Right Guard: Brandon Brooks

The right side of the Eagles line has an argument to be the best in the NFL, and Brooks is a major part of that; when he can stay healthy. He’s had three season-ending injuries in a row, and the latest one was a torn Achilles (second time he’s done that), which in my opinion is the new ACL tear when it comes to lasting effects. Brooks isn’t a spring chicken either, as this will be his age 32 season. A healthy Brooks is still one of the best guards in the NFL. He’s made the Pro Bowl in the last three seasons he’s played and has had stellar PFF grades since he’s been on the Birds. His 2019 season was his finest yet, posting an insane 92.8 overall grade. For reference, that grade in 2020 would have put him first amongst all guards in the NFL. 

Nate Herbig did a decent job filling in, and Brooks is older and injury-prone, but there’s no reason not to play Brooks unless the Eagles have given up on the season. Brooks himself has said he’s ready to play and extremely confident he’ll be back on top, saying “I’ve torn my Achilles before and when I came back I was the best. Period. So, with that said, what tells you it would be any different this time? That’s exactly how I feel.” 

The only thing that will stop Brooks from being the starter for the Eagles is injury or if he gets traded, both of which are very real possibilities. For now though, it’s safe to pencil Brooks in.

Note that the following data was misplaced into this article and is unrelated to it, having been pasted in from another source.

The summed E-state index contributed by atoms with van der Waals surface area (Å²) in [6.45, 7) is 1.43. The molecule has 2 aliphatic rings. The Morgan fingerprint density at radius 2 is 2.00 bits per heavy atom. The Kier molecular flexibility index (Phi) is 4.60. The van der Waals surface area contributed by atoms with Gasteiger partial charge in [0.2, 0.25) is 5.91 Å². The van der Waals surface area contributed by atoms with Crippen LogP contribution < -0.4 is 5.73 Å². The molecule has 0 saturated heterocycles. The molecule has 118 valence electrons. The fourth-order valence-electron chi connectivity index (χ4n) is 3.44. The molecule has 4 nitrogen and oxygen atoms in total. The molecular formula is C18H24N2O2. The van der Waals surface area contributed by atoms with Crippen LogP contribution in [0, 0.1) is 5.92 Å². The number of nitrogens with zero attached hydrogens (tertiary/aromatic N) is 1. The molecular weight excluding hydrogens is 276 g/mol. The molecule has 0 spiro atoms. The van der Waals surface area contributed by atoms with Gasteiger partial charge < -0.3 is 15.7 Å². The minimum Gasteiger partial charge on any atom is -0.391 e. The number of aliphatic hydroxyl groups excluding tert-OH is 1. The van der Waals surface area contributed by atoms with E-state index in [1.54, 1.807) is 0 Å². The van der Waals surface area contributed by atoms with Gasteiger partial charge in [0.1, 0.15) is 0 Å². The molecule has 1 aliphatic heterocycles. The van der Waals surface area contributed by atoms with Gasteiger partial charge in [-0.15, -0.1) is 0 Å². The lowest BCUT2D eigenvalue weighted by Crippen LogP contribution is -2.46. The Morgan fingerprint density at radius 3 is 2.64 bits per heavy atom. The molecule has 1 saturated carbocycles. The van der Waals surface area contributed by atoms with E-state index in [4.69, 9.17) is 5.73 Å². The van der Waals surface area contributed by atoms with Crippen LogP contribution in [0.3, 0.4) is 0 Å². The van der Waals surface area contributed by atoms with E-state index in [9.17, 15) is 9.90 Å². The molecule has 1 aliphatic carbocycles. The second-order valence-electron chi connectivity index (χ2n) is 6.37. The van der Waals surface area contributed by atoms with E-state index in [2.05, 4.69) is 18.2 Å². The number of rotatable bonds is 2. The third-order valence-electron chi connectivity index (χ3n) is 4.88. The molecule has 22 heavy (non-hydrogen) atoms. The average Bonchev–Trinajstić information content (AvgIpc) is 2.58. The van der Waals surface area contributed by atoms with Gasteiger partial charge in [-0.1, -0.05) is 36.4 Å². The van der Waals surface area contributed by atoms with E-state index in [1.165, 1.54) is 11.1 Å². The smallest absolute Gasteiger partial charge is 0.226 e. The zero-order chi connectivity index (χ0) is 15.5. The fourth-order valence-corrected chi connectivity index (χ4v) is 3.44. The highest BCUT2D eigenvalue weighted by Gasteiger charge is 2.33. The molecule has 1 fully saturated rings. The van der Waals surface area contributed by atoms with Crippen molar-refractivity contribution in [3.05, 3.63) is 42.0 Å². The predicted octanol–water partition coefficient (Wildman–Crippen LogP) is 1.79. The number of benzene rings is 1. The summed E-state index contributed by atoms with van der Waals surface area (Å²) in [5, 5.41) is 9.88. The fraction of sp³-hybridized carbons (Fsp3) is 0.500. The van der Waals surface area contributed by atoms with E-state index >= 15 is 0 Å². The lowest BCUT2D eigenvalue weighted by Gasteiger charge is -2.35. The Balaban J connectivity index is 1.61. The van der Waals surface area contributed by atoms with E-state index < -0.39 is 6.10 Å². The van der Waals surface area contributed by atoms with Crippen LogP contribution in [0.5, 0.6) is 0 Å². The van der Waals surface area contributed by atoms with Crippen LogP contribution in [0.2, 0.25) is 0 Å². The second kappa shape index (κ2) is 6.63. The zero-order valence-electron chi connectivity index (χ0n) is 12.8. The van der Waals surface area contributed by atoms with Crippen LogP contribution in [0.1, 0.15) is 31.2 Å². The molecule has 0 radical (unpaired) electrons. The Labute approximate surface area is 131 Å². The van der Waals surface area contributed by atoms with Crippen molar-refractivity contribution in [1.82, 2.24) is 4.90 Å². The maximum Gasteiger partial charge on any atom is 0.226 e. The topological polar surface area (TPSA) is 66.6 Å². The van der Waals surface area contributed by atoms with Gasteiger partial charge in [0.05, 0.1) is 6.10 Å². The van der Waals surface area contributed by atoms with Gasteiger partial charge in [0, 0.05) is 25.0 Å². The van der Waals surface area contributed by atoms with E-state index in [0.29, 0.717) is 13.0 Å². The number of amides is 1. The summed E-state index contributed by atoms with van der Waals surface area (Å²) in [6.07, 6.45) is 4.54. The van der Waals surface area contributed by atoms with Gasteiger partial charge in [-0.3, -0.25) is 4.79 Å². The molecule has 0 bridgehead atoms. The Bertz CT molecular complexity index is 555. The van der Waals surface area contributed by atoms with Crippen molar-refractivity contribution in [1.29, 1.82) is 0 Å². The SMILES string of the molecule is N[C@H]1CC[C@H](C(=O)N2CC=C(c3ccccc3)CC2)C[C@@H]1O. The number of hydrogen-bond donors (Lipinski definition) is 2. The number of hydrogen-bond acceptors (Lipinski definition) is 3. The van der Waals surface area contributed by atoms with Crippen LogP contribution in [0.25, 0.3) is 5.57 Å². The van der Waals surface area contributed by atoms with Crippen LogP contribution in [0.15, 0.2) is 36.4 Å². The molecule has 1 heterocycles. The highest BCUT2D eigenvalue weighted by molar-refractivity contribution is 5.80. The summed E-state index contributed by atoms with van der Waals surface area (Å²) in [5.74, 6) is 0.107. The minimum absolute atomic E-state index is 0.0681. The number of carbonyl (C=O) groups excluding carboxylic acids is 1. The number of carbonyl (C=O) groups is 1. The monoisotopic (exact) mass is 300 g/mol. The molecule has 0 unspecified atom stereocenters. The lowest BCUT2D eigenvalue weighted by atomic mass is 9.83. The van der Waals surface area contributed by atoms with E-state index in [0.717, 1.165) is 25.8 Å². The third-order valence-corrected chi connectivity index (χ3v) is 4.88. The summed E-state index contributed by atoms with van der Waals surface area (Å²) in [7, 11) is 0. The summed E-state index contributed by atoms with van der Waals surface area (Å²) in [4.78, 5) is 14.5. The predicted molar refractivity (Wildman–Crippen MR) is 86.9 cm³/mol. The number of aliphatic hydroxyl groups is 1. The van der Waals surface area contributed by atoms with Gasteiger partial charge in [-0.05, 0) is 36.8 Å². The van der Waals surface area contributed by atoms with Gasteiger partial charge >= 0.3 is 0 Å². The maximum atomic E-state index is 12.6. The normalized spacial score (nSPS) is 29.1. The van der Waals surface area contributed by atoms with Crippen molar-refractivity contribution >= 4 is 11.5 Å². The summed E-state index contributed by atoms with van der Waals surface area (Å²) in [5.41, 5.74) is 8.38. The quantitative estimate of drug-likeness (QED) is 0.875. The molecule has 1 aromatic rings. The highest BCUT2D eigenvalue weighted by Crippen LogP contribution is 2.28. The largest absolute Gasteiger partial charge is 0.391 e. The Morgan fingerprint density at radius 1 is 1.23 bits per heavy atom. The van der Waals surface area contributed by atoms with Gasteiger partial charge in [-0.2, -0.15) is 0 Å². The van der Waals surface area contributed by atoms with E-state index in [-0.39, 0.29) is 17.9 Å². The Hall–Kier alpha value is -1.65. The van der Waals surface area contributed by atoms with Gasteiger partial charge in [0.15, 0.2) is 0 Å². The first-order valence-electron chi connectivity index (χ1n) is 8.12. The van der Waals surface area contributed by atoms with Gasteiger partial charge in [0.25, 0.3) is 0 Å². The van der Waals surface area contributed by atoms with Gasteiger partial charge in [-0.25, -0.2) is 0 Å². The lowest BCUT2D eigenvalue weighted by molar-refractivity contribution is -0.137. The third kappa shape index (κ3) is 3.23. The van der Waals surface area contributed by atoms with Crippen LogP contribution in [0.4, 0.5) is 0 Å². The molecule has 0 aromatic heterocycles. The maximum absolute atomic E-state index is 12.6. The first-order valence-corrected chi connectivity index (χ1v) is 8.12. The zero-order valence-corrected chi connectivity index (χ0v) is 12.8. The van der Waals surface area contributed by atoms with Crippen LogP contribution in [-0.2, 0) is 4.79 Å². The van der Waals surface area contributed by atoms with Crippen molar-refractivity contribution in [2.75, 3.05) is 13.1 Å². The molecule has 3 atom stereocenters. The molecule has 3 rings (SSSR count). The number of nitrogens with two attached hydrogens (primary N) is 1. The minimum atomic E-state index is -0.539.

Right Tackle: Lane Johnson

Similar to Brooks and Kelce, Johnson has been one of the best linemen at his position for awhile now. Also like them, he is getting older. And like Brooks, he is injury-prone. Lane has missed 25 games in the past five years (some of that was for PEDs, to be fair), and is constantly in and out of games as well. That doesn’t change the fact that Johnson is a beast when he’s in. High PFF grades, NFL honors, the eye test — Johnson has it all. 

Jack Driscoll and Matt Pryor weren’t horrible filling in for Johnson last year, but they weren’t good either. Just like his fellow linemen, barring the Philadelphia Eagles just giving up and hosting a firesale, Johnson is a set-it and forget-it guy in the lineup week in and week out, as long as he’s healthy.

Philadelphia Eagles Offense as a Whole

Looking at the starters all laid out like this, the Philadelphia Eagles’ offense really isn’t that bad. The offensive line especially should contend as one of the best lines in football, if everyone stays upright. The running back and tight end spots are solid, and the receiver room has a lot of potential. The biggest unknown really will be Jalen Hurts and what he can do with a decent team around him.

That’s it for the offense, next time it will be the defense’s turn, and things will look a bit more bleak on that end.